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Governments Ask Court to Enter Revised Settlement

WASHINGTON, D.C. — The Justice Department and six State Attorneys General have asked a federal court to approve a revised settlement in a merger case involving two of the nation's largest legal publishers--Thomson Corp. and West Publishing Co.

The revised settlement, submitted late yesterday in U.S. District Court in Washington, D.C., now requires the newly-formed company to charge lower fees to competing firms that want to provide publications using the widely-relied upon West page numbering system.

The Department and Attorneys General from California, New York, Illinois, Massachusetts, Washington, and Wisconsin said that the court should approve the revised consent decree because it remedies any harms that might have occurred from the merger. In its original consent decree, agreed to last June, the Department required a total divestiture of 50 primary and secondary law products--including major flagship products, such as U.S.C.S. and Supreme Court Reporter. Also, the consent decree contains protections to preserve competition in the comprehensive online legal services market.

"This revised settlement makes a good deal even better," said Joel I. Klein, Acting Assistant Attorney General in charge of the Antitrust Division. "The reduced license fee to use West's page numbering system should encourage entry into important markets, like CD-ROMs--an emerging electronic form of legal publishing."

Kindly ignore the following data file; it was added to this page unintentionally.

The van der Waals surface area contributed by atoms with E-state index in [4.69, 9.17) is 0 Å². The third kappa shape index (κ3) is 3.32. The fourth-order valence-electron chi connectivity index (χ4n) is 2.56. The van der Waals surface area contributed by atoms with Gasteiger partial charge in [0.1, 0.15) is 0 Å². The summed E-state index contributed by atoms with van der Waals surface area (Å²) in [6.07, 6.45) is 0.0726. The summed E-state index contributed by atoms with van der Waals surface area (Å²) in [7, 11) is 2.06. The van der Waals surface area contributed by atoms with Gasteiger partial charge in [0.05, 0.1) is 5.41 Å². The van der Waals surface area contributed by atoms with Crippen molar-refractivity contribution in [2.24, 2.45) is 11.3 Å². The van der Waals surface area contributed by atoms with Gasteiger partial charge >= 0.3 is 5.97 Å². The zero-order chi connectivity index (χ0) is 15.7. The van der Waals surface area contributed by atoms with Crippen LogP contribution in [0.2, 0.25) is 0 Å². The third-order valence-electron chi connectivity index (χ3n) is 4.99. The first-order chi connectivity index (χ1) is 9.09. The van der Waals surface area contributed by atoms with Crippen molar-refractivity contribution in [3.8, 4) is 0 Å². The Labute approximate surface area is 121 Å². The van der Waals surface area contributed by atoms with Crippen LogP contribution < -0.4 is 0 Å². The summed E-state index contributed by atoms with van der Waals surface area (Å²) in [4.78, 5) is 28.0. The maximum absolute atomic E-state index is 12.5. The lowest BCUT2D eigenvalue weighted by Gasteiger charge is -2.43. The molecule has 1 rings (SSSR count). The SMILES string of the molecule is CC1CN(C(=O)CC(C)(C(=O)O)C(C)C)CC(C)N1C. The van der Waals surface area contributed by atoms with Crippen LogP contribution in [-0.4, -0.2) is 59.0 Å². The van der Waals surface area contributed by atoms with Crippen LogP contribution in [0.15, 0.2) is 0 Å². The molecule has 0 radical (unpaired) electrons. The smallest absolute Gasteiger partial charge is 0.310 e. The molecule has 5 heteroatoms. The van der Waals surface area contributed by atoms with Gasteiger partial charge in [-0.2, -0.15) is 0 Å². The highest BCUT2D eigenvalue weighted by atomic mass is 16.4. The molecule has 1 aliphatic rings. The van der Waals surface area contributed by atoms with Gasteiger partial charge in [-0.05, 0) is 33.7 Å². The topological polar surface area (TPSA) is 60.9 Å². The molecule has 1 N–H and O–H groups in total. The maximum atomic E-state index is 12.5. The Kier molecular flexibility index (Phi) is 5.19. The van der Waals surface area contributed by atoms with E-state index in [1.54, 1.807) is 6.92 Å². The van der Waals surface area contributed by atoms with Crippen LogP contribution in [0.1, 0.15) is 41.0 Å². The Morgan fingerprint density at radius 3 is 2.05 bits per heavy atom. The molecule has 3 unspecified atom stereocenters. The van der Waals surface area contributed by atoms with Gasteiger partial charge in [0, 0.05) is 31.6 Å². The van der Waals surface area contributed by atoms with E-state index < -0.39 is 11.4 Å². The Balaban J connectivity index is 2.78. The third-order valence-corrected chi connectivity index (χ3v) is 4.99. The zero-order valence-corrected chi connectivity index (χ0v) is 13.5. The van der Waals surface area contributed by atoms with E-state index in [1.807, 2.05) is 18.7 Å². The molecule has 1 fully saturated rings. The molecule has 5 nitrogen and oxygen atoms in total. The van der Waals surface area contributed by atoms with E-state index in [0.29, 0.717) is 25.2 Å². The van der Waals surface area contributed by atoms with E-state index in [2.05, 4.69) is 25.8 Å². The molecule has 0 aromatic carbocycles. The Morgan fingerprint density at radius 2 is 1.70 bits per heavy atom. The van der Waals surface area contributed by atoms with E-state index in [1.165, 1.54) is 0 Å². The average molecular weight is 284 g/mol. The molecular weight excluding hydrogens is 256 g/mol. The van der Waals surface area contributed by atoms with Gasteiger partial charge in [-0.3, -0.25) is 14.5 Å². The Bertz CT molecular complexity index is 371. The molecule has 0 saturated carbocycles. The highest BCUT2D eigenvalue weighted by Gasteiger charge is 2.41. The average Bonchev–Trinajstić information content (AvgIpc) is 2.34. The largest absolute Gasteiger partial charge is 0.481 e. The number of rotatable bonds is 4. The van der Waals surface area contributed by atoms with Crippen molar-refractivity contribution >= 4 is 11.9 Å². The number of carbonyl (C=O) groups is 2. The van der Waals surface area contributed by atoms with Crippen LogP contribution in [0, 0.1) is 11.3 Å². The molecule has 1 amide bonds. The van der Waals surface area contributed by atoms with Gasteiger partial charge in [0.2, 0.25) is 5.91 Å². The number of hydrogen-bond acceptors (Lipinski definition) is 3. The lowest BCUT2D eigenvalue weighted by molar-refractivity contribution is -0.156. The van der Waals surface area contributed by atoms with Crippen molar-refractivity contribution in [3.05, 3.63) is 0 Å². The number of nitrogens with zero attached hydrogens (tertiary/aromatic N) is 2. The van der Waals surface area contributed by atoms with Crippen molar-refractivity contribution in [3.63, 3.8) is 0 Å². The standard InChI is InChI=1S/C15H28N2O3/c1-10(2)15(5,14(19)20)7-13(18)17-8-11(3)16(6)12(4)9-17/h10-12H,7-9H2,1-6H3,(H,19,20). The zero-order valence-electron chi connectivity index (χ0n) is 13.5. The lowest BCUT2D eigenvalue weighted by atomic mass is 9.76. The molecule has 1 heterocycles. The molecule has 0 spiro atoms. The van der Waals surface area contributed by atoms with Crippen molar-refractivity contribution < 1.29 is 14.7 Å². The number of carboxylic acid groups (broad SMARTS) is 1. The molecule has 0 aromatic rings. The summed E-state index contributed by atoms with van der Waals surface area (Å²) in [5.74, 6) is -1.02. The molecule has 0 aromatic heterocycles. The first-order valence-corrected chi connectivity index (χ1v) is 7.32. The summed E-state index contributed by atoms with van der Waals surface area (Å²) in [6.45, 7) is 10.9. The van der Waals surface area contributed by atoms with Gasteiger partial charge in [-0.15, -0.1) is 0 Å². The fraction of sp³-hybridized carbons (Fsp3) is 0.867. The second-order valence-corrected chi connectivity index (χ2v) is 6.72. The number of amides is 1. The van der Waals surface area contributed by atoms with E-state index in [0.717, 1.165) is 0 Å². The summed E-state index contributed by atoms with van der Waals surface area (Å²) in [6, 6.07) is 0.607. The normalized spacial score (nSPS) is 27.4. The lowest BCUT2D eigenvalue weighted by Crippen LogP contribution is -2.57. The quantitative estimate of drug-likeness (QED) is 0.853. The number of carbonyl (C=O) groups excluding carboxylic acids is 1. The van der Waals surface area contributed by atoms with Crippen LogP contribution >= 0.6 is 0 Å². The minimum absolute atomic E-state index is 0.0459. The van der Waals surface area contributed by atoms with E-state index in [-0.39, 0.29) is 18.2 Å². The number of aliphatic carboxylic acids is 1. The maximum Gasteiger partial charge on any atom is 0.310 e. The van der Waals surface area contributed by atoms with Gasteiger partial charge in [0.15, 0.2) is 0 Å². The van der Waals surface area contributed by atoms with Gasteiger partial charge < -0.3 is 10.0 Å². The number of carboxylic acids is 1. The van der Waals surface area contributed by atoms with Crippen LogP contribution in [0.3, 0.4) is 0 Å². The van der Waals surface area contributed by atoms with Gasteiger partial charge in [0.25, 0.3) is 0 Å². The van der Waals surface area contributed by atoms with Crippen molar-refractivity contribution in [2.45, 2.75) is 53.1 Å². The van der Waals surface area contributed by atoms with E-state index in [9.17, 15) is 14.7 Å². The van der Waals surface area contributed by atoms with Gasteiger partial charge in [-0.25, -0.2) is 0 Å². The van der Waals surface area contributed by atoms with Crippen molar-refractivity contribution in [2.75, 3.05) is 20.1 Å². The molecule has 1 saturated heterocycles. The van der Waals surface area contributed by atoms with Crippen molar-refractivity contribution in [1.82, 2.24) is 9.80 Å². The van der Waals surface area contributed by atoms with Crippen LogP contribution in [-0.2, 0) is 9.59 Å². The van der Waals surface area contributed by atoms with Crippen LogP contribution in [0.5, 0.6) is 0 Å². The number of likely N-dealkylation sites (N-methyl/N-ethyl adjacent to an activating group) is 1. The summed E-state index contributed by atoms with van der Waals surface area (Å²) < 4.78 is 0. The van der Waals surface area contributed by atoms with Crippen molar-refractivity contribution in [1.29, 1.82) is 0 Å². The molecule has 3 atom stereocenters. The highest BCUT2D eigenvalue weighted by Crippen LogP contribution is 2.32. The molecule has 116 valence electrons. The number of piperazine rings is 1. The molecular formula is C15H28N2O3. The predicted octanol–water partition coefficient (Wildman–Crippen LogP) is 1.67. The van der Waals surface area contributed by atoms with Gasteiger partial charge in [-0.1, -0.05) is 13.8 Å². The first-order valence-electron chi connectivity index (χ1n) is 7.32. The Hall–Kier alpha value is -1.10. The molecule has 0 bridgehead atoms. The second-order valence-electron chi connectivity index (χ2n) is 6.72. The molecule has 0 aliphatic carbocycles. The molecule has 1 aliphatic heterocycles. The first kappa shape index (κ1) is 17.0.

Klein added that the federal and state governments and the merging parties listened to the public comments and agreed to changes to address them. Thomson concurred in the revision.

At the same time, the U.S. filed a motion to oppose Lexis-Nexis' request to intervene in the case. Lexis-Nexis, a competitor, is a division of a $5.8 billion Anglo-Dutch publishing conglomerate, Reed-Elsevier. In its motion, the government said that an antitrust case is not the place for a competitor to pursue its private interests. It also opposed a motion of Lexis-Nexis and others to participate as friends of the court noting that all interested parties already have had the opportunity to inform the court of their views through the public comment process.

Further, the Department and the State Attorneys General opposed Lexis- Nexis' objections to the consent decree. The government court filing dismissed as "unfounded" claims that the proposed decree would interfere with Lexis' contract rights or impair the Auto-Cite product distributed through Lexis.

In addition to seeking approval of its revised agreement, the Department and the State Attorneys General filed detailed responses to the public comments the Department received during the Tunney Act period.

The federal and state governments said that broader divestitures were not necessary to remedy the competitive harm that resulted from the merger, and that requiring Thomson to offer licenses to use its numbering system will encourage new entry and benefit consumers.